First things first

In Sunday's newsletter, I asked whether IaaS can continue to be a zero-sum game, where customers pick a cloud provider and go all-in with it. The question was rooted in the contentious Pentagon cloud contract currently up for bidding (more on that in a bit), but it definitely applied more broadly. And in the past few days, we've seen more evidence emerge that a multi-cloud future really might be in the cards.

Cases in point:

On the storage front, an astute reader also reminded me that Apple has been using both Google and AWS for iCloud storage, and it's my understanding that Backblaze is also winning customers for its B2 service that previously stored solely with a single cloud provider. (Backblaze also partnered with some IaaS providers recently to try and decentralize IaaS compute and storage.)

But the Netflix-Google relationship is to me the bellwether here, despite Netflix's claims that there's nothing to see other than some disaster recovery workloads. That may be true, but it's also true that Netflix and Google just partnered on a code-analysis tool called Kayenta, which is based on the open source Spinnaker CI/CD platform created at Netflix and since embraced by Google. It's at least a little interesting that Google is working with Netflix to help advance some of its open source projects (Spinnaker is now even building something of an ecosystem around itself) when it never appeared, at least publicly, that AWS was too involved. (There's also that whole Netflix vs. Amazon Video angle ...)

Last year, I argued that Google could distinguish itself as the open cloud platform and establish a reputation that could go a long way in winning customers that truly care about using open source technologies even in the cloud. Neither Kayenta nor Spinnaker will likely ever reach Kubernetes or TensorFlow levels of popularity, but a large stable of quality open source cloud projects could certainly help Google compete against AWS. Even if it would prefer its customers not being doing multi-cloud, a win is a win, and the perception that Google supports multi-cloud workloads could help it score more of them.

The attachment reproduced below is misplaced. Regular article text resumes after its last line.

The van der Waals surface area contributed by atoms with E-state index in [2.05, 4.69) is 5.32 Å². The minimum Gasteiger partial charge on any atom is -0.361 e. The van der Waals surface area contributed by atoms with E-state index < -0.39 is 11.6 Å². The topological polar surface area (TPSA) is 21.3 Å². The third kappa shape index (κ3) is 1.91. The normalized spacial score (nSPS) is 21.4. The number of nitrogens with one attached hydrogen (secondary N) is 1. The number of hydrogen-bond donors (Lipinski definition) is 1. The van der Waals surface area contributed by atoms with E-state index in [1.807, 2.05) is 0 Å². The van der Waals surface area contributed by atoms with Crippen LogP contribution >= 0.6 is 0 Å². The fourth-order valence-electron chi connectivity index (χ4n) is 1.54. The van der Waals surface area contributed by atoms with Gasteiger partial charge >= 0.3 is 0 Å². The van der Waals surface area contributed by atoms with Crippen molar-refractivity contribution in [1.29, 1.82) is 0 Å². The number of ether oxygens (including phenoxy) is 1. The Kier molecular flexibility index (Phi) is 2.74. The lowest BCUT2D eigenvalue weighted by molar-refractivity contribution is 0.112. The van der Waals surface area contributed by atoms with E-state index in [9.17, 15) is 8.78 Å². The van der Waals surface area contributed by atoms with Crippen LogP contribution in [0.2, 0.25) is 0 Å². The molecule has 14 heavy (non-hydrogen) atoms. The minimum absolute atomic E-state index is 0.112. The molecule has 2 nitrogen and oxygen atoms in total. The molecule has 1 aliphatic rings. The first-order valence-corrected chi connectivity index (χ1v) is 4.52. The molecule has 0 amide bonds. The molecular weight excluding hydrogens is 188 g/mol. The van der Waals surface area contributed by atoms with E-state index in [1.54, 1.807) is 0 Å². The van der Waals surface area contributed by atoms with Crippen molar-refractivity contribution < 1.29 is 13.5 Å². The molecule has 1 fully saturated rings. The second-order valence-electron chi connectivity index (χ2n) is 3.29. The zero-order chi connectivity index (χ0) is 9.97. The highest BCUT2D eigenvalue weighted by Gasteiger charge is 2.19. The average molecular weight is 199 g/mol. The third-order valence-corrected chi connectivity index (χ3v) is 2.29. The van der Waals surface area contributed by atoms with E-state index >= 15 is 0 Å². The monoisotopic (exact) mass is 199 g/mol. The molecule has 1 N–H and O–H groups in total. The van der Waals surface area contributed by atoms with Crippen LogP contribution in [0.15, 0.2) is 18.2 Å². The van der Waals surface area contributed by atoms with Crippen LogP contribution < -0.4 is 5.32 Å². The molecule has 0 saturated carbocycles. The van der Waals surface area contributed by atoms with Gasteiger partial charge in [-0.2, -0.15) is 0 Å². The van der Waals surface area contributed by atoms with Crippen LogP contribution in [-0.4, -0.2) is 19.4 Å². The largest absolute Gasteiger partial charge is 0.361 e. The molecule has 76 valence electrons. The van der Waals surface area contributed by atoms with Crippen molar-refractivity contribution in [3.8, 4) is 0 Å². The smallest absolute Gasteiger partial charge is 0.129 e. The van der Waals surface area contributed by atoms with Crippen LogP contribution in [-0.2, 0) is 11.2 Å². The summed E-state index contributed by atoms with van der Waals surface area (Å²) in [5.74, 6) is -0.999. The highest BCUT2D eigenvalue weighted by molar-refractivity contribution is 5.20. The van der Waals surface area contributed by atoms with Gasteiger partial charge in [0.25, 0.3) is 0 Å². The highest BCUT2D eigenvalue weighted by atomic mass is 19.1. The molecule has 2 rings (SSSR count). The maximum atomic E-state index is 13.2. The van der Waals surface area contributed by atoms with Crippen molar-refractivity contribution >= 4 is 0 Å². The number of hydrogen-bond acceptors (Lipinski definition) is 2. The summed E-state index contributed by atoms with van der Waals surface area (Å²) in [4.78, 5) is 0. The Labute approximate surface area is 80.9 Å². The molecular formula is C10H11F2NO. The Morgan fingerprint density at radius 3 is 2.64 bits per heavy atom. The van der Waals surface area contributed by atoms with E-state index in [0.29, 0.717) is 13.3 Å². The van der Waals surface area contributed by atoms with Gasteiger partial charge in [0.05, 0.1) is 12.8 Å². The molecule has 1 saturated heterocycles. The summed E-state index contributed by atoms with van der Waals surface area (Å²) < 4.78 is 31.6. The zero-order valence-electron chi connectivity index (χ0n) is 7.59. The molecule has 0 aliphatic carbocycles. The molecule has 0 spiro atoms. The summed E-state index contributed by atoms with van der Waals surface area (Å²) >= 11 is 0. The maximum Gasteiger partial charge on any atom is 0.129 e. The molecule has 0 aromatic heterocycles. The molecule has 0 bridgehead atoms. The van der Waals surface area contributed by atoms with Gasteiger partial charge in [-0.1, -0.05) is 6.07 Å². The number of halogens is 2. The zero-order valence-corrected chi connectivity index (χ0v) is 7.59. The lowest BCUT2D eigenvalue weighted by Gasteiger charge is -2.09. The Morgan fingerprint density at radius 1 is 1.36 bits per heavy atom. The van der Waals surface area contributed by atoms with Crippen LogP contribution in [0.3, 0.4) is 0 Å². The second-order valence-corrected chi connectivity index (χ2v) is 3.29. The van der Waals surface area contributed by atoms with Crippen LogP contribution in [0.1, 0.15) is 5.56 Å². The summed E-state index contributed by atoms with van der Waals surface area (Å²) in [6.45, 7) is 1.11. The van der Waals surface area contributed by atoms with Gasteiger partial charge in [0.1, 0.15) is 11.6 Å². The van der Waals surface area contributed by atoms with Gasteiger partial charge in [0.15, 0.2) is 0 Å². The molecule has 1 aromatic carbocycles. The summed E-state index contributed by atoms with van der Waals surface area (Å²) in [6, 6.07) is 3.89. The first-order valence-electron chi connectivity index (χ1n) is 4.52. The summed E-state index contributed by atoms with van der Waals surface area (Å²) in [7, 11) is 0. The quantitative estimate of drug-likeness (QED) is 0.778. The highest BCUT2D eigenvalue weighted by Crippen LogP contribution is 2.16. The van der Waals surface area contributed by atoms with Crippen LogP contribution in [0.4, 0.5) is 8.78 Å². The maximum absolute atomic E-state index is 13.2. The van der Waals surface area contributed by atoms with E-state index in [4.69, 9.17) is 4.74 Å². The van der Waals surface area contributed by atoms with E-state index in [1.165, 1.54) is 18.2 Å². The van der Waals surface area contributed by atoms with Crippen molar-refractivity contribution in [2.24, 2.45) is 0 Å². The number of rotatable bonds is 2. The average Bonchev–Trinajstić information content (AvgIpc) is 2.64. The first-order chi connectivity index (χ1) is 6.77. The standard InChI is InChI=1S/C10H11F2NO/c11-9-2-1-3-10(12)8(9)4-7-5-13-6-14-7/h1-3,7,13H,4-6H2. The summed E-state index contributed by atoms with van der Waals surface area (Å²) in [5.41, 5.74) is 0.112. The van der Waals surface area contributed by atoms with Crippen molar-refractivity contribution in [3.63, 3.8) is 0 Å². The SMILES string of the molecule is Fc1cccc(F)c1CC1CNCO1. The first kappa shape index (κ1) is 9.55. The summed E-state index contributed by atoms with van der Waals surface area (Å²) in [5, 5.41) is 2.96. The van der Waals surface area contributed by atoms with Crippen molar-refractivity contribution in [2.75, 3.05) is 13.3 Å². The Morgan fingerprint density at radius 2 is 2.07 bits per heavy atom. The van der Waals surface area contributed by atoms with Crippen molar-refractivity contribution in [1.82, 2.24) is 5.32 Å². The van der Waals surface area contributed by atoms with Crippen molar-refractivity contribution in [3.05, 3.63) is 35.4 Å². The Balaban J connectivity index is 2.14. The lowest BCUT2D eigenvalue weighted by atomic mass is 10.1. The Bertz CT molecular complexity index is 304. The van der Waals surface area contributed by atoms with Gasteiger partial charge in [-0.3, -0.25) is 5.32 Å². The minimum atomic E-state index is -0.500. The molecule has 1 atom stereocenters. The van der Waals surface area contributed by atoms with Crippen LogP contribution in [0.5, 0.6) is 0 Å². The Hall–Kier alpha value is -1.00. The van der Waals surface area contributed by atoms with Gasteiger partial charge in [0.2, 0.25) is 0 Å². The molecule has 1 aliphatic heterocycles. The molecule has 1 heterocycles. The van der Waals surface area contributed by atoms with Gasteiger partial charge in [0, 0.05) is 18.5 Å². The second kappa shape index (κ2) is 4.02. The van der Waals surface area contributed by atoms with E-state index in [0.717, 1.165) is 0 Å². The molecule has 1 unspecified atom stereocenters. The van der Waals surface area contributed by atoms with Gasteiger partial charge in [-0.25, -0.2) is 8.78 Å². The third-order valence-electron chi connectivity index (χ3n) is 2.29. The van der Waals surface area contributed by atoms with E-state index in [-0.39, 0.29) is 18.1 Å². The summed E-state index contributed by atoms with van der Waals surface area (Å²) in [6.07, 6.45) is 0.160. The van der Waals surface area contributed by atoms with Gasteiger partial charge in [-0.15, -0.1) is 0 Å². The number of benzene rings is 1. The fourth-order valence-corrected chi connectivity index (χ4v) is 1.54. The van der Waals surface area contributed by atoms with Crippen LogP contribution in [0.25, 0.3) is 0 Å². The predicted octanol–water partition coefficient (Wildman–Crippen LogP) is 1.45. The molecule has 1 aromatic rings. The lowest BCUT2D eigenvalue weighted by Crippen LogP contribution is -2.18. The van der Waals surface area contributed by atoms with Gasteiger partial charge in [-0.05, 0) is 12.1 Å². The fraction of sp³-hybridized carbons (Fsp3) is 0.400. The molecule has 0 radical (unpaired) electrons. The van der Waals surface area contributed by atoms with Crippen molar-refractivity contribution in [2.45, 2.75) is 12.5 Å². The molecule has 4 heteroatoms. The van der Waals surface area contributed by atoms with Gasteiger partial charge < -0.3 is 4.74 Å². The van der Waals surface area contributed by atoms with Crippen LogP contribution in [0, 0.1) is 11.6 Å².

One more thing: the Netflix-Google piece linked to above notes that Netflix actually has been using Google for artificial intelligence workloads, on top of just DR storage. This wouldn't surprise me a bit if it's true. For one, Google is the only cloud provider presently offering customized AI hardware at the moment, with its Cloud TPUs that are specialized for TensorFlow jobs. Also, I recently interviewed an exec at a publicly traded company for the ARCHITECHT Show podcast (stay tuned to find out who!), who pointed out that although his company runs on AWS, it's always evaluating its options and it does like what Google is doing in AI.

However ... Netflix also did open source its Titus container management platform this week (one of its biggest open source releases in quite a while) and commented in the blog post how its tight AWS integration helps Titus perform so well. Still, it's possible Netflix is only releasing Titus now because it's already moving onto something newer (and perhaps less AWS-centric) or that any workloads for which it's using Google are distinct from those that Titus manages. Or, I guess it's also possible that Netflix is still committed to AWS for the foreseeable future and there's just an awful lot of smoke ...

For more on Google's cloud momentum, largely around AI and even multi-cloud deployments, check out this newsletter from back in August.

Now, a few more things.

More drama in the Pentagon cloud deal

Microsoft appears to have a strong future in IoT

Maybe IBM's future is not in cloud computing, per se


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